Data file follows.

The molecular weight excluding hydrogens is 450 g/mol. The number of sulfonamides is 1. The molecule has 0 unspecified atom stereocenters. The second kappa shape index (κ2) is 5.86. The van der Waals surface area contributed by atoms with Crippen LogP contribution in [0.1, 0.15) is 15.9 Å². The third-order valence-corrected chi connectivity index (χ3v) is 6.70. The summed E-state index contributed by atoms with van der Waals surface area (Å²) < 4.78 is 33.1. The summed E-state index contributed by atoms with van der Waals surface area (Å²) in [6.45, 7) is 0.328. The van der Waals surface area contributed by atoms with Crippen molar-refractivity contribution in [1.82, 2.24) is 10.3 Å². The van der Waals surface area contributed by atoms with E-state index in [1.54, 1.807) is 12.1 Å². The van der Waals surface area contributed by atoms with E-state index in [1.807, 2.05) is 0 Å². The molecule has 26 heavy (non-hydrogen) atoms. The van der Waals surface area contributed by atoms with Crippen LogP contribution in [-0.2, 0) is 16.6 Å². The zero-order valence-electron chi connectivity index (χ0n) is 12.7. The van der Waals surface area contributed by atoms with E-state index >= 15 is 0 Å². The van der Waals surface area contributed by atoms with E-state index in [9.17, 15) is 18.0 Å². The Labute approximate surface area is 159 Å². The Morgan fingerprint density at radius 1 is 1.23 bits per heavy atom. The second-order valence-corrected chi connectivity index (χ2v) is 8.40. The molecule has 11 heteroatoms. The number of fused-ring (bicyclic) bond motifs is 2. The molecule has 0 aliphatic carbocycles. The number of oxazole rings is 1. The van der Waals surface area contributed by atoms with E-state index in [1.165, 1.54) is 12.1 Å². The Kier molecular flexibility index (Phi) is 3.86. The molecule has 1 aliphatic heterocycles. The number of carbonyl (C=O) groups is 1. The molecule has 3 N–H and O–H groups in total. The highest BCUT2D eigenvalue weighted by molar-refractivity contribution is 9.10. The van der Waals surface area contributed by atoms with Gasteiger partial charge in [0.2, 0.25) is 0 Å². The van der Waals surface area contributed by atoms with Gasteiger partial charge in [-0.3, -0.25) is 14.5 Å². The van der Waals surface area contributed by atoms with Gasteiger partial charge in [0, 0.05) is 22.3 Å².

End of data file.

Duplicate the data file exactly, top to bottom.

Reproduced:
The molecular weight excluding hydrogens is 450 g/mol. The number of sulfonamides is 1. The molecule has 0 unspecified atom stereocenters. The second kappa shape index (κ2) is 5.86. The van der Waals surface area contributed by atoms with Crippen LogP contribution in [0.1, 0.15) is 15.9 Å². The third-order valence-corrected chi connectivity index (χ3v) is 6.70. The summed E-state index contributed by atoms with van der Waals surface area (Å²) < 4.78 is 33.1. The summed E-state index contributed by atoms with van der Waals surface area (Å²) in [6.45, 7) is 0.328. The van der Waals surface area contributed by atoms with Crippen molar-refractivity contribution in [1.82, 2.24) is 10.3 Å². The van der Waals surface area contributed by atoms with E-state index in [1.54, 1.807) is 12.1 Å². The van der Waals surface area contributed by atoms with E-state index in [1.807, 2.05) is 0 Å². The molecule has 26 heavy (non-hydrogen) atoms. The van der Waals surface area contributed by atoms with Crippen LogP contribution in [-0.2, 0) is 16.6 Å². The zero-order valence-electron chi connectivity index (χ0n) is 12.7. The van der Waals surface area contributed by atoms with E-state index >= 15 is 0 Å². The van der Waals surface area contributed by atoms with E-state index in [9.17, 15) is 18.0 Å². The Labute approximate surface area is 159 Å². The Morgan fingerprint density at radius 1 is 1.23 bits per heavy atom. The second-order valence-corrected chi connectivity index (χ2v) is 8.40. The molecule has 11 heteroatoms. The number of fused-ring (bicyclic) bond motifs is 2. The molecule has 0 aliphatic carbocycles. The number of oxazole rings is 1. The van der Waals surface area contributed by atoms with E-state index in [1.165, 1.54) is 12.1 Å². The Kier molecular flexibility index (Phi) is 3.86. The molecule has 1 aliphatic heterocycles. The number of carbonyl (C=O) groups is 1. The molecule has 3 N–H and O–H groups in total. The highest BCUT2D eigenvalue weighted by molar-refractivity contribution is 9.10. The van der Waals surface area contributed by atoms with Gasteiger partial charge in [0.2, 0.25) is 0 Å². The van der Waals surface area contributed by atoms with Gasteiger partial charge in [-0.3, -0.25) is 14.5 Å². The van der Waals surface area contributed by atoms with Gasteiger partial charge in [0, 0.05) is 22.3 Å².